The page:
"England's last remaining master cooper Alastair Simms has predicted that the nation's barrel-making trade will go to the grave with him. "
Mr Simms, 45, began working as an apprentice cooper on his sixteenth birthday and finally attained the rank of master in 1994.
When he joined the trade there were thousands of barrel makers across England practising a craft that dates back to Roman times.
But timber shortages and the emergence of modern metal casks has seen the number of master coopers dwindle until he is now the only one left.
Mr Simms, a father-of-two who lives in Devizes, Wilts., said his "only regret" is that no one will carry on the trade when he retires.
He said: "Coopering is not just a dying trade it's already dead. There are only four breweries left who employ coopers in the country and I'm the only master.
"It's a proper old-fashioned, historic trade and if you don't have a natural ability for woodworking and skill with your hands then you can't learn it.
"I'm going to keep working as a master cooper until I'm dead but I'm very keen to pass on my knowledge to another generation.
"I have loved my career and have no regrets except that no one will carry it on.
Hopefully we will find an apprentice soon so that we are secure for the future."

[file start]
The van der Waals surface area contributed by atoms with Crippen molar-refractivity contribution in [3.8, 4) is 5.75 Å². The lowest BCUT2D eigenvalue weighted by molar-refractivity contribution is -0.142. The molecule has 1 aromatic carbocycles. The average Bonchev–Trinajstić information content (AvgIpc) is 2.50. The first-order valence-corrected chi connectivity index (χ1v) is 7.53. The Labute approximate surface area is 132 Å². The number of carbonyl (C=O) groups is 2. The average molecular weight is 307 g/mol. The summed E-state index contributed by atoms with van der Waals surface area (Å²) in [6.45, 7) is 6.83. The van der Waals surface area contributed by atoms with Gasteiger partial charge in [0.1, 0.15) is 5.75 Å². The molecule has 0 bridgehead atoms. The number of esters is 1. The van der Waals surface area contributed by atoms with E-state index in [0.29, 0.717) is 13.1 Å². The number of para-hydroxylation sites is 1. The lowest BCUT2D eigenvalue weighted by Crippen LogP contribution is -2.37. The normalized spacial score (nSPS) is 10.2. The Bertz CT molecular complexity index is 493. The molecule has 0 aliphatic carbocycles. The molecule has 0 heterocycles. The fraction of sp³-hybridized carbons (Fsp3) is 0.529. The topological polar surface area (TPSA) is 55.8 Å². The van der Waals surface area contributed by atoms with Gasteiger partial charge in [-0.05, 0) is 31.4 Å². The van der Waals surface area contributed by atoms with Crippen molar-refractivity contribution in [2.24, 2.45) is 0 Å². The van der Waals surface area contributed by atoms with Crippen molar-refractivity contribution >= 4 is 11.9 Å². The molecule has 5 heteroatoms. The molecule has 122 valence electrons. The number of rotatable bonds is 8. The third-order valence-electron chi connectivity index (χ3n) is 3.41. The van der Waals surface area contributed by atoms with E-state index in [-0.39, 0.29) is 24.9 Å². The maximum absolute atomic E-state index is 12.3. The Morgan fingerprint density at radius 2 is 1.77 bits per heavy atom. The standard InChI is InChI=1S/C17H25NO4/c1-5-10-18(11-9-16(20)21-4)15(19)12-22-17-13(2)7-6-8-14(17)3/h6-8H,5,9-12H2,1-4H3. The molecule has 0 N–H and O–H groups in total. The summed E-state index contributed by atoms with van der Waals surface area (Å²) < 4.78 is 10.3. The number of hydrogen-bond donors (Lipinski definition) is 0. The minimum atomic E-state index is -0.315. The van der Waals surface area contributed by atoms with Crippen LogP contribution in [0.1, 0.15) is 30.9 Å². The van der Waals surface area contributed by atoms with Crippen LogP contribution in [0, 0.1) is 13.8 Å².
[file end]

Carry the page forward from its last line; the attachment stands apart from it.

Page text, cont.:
Mr Simms currently works for Wadworth Brewery in Devizes, Wilts., where he makes wooden barrels for beers such as 6x and IPA.
He became a master cooper in 1994 when his apprentice Peter Coates finished his training and became a journeyman cooper.
In 2000 there were fewer than a dozen master coopers still practising in England but following retirements and deaths he is now the only one remaining.
Mr Simms added: "You can definitely taste the difference between a beer brewed in a wooden barrel and one brewed in a metal cask.
"The one from the wood will have a far better flavour because the oak finishes it off with a more rounded taste.
"I accept metal barrels are necessary for the long distance transportation of beer but it's a shame that has led to a decline in the coopering trade.
"In the past wooden barrels were the only way to store liquids and food. They used to be essential for trade but faded away with the emergence of cheap metal and plastics.
"I don't really know why I'm the only master cooper left. It's just one of those trades that has died a slow, sad death over the years."
Mr Simms begins the barrel making process by splitting seasoned English oak planks into staves and then shaping their edges into precise angles.
Around 20 of the staves are then slotted inside metal hoops before they are left in a steam-room where they expand and lock into one another.
The heads are then fitted onto the top and bottom of the barrel before it is finished by hand and tested ready for use.
*In England an apprentice cooper becomes a journeyman cooper upon completion of his four-and-a-half year training.
He gains the rank of master when he successfully trains his first apprentice. Training is overseen by the National Joint Industrial Council of the Cooperage Industry.
However, in Scotland the rank of master cooper is given to anyone who owns their own distillery and cooperage."
This link takes you to a bbc interview
here is the link to the telegraph article